By Yao Xiao, Exchange articles co-manager, Syracuse University public diplomacy student
An article titled Hackers, bloggers and professors team up to tap into locked microblog content was published on Global Times (an English-Language daily tabloid under the auspices of People’s Daily, as an extended organ of the Central Committee of the Communist Party of China) on July 29th, 2013. It went viral on Sina Weibo (the most influential and popular social media network in China) and was deleted shortly after its zooming publicity.
This article introduces to its readers several projects that are dedicated to uncover content
blocked on Weibo and the ideals of their founders, who are mostly Chinese patiotists living overseas or foreigners based in China. Freeweibo, for example, launched on October 10th, 2012, displays content that are deleted or blocked on Weibo and breaks search results down to “blocked by Sina Weibo” and “official search results” for its users. Greatfire is another project that provides a database of blocked keywords and URLs and monitors websites to see if they are blocked. The founders of these websites have all remained anonymous to avoid political risks and these sites are unfortunately not accessible in the mainland.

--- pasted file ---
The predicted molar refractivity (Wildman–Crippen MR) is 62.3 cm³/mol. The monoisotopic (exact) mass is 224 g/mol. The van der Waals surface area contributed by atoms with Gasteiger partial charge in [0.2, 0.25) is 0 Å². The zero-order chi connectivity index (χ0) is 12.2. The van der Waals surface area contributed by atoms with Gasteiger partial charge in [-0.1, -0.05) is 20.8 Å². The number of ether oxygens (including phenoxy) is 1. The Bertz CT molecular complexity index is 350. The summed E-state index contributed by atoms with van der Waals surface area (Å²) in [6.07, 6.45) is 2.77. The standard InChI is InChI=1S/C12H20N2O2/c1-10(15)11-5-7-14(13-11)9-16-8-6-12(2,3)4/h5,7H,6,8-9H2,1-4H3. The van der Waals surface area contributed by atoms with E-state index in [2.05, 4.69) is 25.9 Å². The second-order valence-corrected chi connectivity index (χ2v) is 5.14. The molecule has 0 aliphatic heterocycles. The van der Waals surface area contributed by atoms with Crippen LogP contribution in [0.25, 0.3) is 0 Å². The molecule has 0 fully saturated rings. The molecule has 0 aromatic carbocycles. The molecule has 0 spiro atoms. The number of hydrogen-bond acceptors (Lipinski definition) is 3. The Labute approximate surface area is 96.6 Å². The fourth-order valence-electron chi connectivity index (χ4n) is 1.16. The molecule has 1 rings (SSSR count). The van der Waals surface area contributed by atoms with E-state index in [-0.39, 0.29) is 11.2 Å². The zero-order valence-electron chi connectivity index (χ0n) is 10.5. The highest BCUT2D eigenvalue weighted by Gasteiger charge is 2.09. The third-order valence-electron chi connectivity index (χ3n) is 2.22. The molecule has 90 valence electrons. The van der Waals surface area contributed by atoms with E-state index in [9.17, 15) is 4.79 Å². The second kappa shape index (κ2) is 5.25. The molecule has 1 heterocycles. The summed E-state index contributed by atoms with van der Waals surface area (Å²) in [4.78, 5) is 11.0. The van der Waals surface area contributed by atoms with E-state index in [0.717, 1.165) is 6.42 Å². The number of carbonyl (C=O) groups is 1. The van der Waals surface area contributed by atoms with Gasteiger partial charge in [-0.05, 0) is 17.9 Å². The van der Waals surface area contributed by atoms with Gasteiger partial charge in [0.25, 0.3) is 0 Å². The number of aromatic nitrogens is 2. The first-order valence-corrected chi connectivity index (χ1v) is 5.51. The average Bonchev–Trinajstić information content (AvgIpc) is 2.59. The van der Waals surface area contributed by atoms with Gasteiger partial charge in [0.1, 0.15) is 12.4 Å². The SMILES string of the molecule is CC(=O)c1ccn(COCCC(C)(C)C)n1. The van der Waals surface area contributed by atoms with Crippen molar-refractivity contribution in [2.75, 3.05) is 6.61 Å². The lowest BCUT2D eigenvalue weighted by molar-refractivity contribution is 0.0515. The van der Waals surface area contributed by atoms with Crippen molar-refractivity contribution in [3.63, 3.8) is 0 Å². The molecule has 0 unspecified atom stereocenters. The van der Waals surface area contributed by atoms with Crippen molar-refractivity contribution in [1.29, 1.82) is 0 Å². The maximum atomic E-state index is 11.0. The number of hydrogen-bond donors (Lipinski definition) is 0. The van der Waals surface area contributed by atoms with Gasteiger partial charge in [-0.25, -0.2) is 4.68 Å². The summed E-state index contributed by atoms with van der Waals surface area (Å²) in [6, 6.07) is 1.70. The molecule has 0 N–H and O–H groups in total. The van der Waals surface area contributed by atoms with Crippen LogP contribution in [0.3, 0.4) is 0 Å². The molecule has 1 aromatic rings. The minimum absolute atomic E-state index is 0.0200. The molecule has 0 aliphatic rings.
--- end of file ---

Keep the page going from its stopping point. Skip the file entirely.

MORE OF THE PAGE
It is also pointed out in this article that Chinese citizens in general have little knowledge about Internet censorship. When asked about their opinion on Google’s withdrawal from the mainland, people did not seem to care and simply repeated the official statement that “censorship is just and necessary”.
Academic efforts on studying social media and Internet regulations are restricted under the Great Firewall (also known as the Golden Shield Project, a censorship and surveillance project operated by Ministry of Public Security of the Chinese government). Websites such as Freeweibo could be a good inspiration and a valuable source of data for other projects if made accessible to professors and students who observe and study how Internet and media operate in China. WeiboScope, for example, a data collection and visualization system developed by the Journalism and Media Studies Center of the University of Hong Kong, is also blocked in the mainland. It is one thing to block sensitive incidents and alleged scandals from popping up in one’s social media feeds, and quite another thing to impede research and analysis on the impact of regulations and policies. With such “thorough” censorship, it is hard to convince the world that this nation is moving toward to a more democratic future.
The Great Wall of China may have won numerous tourists over home and abroad, but the Great Firewall of China only functions to push hearts and minds away.